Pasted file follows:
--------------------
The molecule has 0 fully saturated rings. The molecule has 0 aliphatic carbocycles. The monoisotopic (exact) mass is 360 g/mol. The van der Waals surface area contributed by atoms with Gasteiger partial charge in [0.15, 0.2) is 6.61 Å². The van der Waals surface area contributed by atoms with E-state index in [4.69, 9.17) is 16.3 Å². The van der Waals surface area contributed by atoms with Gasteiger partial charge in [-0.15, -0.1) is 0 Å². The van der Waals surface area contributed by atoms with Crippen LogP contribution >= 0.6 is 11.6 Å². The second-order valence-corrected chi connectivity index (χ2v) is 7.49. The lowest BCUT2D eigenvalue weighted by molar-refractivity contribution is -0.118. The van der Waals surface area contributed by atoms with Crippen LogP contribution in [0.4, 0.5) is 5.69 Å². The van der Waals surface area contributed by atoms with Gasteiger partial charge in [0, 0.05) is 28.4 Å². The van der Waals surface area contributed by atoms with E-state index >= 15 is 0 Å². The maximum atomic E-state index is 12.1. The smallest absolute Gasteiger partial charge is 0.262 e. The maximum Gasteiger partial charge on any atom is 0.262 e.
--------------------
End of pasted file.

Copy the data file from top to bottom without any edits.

The molecule has 0 fully saturated rings. The molecule has 0 aliphatic carbocycles. The monoisotopic (exact) mass is 360 g/mol. The van der Waals surface area contributed by atoms with Gasteiger partial charge in [0.15, 0.2) is 6.61 Å². The van der Waals surface area contributed by atoms with E-state index in [4.69, 9.17) is 16.3 Å². The van der Waals surface area contributed by atoms with Gasteiger partial charge in [-0.15, -0.1) is 0 Å². The van der Waals surface area contributed by atoms with Crippen LogP contribution >= 0.6 is 11.6 Å². The second-order valence-corrected chi connectivity index (χ2v) is 7.49. The lowest BCUT2D eigenvalue weighted by molar-refractivity contribution is -0.118. The van der Waals surface area contributed by atoms with Crippen LogP contribution in [0.4, 0.5) is 5.69 Å². The van der Waals surface area contributed by atoms with Gasteiger partial charge in [0, 0.05) is 28.4 Å². The van der Waals surface area contributed by atoms with E-state index >= 15 is 0 Å². The maximum atomic E-state index is 12.1. The smallest absolute Gasteiger partial charge is 0.262 e. The maximum Gasteiger partial charge on any atom is 0.262 e.